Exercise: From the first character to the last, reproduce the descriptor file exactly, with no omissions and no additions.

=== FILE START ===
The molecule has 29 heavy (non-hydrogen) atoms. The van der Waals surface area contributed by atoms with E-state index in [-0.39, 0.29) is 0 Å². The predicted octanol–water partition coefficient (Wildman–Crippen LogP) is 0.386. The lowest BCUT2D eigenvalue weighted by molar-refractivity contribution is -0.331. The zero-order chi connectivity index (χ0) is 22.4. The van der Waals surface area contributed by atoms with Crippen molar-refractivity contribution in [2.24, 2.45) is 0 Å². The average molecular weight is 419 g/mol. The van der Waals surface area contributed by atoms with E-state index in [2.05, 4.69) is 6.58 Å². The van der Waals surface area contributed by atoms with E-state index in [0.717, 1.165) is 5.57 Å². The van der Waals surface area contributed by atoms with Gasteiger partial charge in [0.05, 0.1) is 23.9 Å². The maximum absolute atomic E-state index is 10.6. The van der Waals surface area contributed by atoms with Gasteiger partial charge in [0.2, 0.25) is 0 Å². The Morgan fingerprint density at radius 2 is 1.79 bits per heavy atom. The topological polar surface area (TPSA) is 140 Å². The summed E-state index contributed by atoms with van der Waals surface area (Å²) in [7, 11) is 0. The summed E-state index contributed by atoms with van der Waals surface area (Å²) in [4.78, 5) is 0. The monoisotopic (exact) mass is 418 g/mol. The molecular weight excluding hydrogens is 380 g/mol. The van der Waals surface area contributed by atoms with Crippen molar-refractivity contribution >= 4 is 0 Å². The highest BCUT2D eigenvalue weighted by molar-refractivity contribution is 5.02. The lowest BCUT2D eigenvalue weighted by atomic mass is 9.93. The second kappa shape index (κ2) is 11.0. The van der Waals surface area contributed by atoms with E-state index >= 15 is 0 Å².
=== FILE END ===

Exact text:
The molecule has 29 heavy (non-hydrogen) atoms. The van der Waals surface area contributed by atoms with E-state index in [-0.39, 0.29) is 0 Å². The predicted octanol–water partition coefficient (Wildman–Crippen LogP) is 0.386. The lowest BCUT2D eigenvalue weighted by molar-refractivity contribution is -0.331. The zero-order chi connectivity index (χ0) is 22.4. The van der Waals surface area contributed by atoms with Crippen molar-refractivity contribution in [2.24, 2.45) is 0 Å². The average molecular weight is 419 g/mol. The van der Waals surface area contributed by atoms with E-state index in [2.05, 4.69) is 6.58 Å². The van der Waals surface area contributed by atoms with E-state index in [0.717, 1.165) is 5.57 Å². The van der Waals surface area contributed by atoms with Gasteiger partial charge in [0.05, 0.1) is 23.9 Å². The maximum absolute atomic E-state index is 10.6. The van der Waals surface area contributed by atoms with Gasteiger partial charge in [0.2, 0.25) is 0 Å². The Morgan fingerprint density at radius 2 is 1.79 bits per heavy atom. The topological polar surface area (TPSA) is 140 Å². The summed E-state index contributed by atoms with van der Waals surface area (Å²) in [7, 11) is 0. The summed E-state index contributed by atoms with van der Waals surface area (Å²) in [4.78, 5) is 0. The monoisotopic (exact) mass is 418 g/mol. The molecular weight excluding hydrogens is 380 g/mol. The van der Waals surface area contributed by atoms with Crippen molar-refractivity contribution >= 4 is 0 Å². The highest BCUT2D eigenvalue weighted by molar-refractivity contribution is 5.02. The lowest BCUT2D eigenvalue weighted by atomic mass is 9.93. The second kappa shape index (κ2) is 11.0. The van der Waals surface area contributed by atoms with E-state index >= 15 is 0 Å².